Initially, we faced a lot of hiccups, crashes, and outright failures to connect — which is probably pretty typical for the alpha experience. But once I was in, I discovered a game that feels and functions, well, like an MMO should. That’s a good thing, by the way. It means that New World is pretty intuitive to any beginner who has played an online game somewhere else, and I ended up not asking for quite as much clarification to my hosts as I expected to be doing.

Like probably any swamp zone in an MMO, Reekwater isn’t going to be my cup of tea, but it was still intriguing to explore it. As everyone in the demo was standing around and allocating mastery points and whatnot, I spotted a grazing buffalo nearby and thought… hm, why not? Ka-blammo! went my musket, and two seconds later, an angry bison charged right into the thick of a group of woefully unprepared players. It knocked people left and right, but everyone recovered fast and that buffalo became that night’s main course.

Shooting myself in the foot

There are two things that really stood out to me during my hour or so in the demo: combat and environment. Starting with combat, New World uses an action (versus tab-targeting) system that lacks any sort of locks or aim assists. The dev leading our little tour group said that the hit box in this game is “fairly precise,” meaning that you really did need to be aiming or positioned right to make the hit. In frantic fights where enemies were running or floating all around the place, this made for a far more annoying experience than I liked.

However, I got used to it fairly quickly and took to my role as a musketeer with gusto. Once I specced up and had a few skills at my disposal, I started to get the hang of firing a gun that required a few seconds of reload time. It felt like being a sniper on the go, and the sound effects made firing these muskets quite satisfying. Even more satisfying was when I hit something, which was… not a lot at first, but far more later on. I even sniped a geist that was skidding all over the place like a caffeine addict on that final pot of the day, and I felt accomplished for it.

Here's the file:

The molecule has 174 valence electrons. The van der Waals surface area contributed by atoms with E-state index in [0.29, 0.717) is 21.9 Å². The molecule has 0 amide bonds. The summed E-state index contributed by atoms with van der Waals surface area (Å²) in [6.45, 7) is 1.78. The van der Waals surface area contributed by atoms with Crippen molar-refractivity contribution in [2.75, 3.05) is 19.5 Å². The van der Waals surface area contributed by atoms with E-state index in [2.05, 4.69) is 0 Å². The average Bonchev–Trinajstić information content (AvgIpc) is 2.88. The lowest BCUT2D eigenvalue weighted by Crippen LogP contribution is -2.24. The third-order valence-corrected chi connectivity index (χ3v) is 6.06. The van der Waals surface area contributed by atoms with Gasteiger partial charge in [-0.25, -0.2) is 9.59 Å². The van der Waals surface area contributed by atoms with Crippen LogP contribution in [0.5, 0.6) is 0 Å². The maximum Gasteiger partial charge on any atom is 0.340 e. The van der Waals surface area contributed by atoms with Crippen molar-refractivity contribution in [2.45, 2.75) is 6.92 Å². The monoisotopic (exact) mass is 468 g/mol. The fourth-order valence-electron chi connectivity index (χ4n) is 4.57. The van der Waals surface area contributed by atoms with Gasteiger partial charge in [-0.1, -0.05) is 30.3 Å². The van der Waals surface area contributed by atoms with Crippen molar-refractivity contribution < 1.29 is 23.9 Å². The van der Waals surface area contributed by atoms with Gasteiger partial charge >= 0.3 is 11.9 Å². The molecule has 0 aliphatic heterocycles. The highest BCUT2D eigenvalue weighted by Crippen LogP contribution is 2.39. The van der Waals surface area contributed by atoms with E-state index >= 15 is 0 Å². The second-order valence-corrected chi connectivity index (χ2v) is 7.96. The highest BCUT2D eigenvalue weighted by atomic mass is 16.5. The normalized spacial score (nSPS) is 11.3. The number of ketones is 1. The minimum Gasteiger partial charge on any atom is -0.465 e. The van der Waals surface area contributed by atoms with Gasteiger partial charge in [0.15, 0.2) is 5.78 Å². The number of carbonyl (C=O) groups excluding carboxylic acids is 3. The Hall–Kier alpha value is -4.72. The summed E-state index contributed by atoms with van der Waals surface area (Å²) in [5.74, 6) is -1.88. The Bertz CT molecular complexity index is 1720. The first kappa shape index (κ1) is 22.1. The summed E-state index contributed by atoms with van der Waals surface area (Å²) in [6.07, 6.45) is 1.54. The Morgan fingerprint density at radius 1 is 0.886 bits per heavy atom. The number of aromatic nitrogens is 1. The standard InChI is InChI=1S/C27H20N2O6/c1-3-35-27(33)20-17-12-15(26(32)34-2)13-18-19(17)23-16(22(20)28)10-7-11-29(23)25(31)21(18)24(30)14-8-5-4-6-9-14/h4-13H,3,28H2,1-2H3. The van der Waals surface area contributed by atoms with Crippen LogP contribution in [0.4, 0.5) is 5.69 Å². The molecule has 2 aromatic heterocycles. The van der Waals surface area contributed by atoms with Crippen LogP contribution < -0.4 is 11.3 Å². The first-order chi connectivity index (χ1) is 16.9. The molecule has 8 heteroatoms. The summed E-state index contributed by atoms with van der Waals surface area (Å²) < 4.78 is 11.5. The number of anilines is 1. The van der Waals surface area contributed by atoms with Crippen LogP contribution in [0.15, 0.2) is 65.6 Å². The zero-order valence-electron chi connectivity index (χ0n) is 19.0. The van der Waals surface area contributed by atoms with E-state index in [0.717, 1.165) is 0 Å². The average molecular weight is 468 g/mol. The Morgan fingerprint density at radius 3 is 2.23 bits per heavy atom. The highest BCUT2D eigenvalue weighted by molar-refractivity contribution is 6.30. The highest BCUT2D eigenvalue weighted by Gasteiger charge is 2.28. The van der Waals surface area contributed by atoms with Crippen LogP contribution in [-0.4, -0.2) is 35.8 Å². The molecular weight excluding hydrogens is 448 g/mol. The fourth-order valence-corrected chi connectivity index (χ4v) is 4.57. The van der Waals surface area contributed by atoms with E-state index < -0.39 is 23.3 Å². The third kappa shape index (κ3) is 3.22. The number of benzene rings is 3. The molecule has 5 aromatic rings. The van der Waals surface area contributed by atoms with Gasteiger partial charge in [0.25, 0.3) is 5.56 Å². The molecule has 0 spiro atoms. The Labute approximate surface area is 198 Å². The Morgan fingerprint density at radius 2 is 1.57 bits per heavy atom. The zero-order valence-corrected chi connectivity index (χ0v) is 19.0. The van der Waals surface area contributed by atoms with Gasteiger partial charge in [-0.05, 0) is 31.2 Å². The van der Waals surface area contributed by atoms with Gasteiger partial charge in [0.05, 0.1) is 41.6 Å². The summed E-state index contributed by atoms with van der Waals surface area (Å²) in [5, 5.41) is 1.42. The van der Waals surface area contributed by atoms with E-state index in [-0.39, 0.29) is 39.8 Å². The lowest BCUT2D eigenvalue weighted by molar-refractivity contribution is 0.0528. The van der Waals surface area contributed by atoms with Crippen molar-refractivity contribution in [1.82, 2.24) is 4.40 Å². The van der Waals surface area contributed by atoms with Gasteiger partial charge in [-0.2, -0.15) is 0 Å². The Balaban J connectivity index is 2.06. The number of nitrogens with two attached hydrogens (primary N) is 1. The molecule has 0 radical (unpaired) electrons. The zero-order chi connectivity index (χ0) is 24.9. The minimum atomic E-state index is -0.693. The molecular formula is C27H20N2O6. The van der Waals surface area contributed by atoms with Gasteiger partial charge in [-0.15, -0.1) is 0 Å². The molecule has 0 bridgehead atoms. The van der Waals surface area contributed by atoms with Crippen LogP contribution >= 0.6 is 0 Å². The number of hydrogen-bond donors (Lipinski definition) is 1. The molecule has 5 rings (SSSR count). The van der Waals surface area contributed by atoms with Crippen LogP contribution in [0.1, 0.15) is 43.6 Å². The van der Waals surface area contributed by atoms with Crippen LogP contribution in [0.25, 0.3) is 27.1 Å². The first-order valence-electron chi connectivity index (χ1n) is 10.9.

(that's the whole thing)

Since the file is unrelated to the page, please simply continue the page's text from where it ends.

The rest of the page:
My first impressions of combat are, therefore, adequate but not ideal for the tab-targeting fan. It’s really easy to get overwhelmed by more than one mob, and if you have a melee weapon equipped, you’ll probably end up flailing about frantically rather than going through a carefully choreographed dance of death.

Come in, if you dare

The environs of Reekwater made for a far better ambassador for New World. The whole place felt like a giant haunted house, with off-kilter beached ships, hidden graveyards, and dryad landmarks. It reminded me a lot of Elder Scrolls Online, especially in terms of visual design and attention to detail, and that’s great for any explorer. The game world’s 13 of so zones call to me with possibilities, and sooner or later, I want to answer and see what they hold.

And yes, I tried fishing. I’ve never found an MMO that’s made fishing a “must do” activity for me, but I have to say that New World has a pretty good setup here. It took me a couple of tries to get used to the sequence of fishing, but once I did, I actually got a bit of the feeling of hooking a catch and reeling it in. Mmm, red snapper, very tasty!

Overall, I’m pretty impressed with my first session with New World. I can see why people have said that this game has promise, because it definitely feels solid and (in parts) polished. It’s shaping up to be a strong launch candidate for 2021, and I can only hope that Amazon continues to round off those rough edges and pack in as much content as possible to keep players around.

Massively Overpowered skips scored reviews; they’re outdated in a genre whose games evolve daily. Instead, our veteran reporters immerse themselves in MMOs to present their experiences as hands-on articles, impressions pieces, and previews of games yet to come. First impressions matter, but MMOs change, so why shouldn’t our opinions?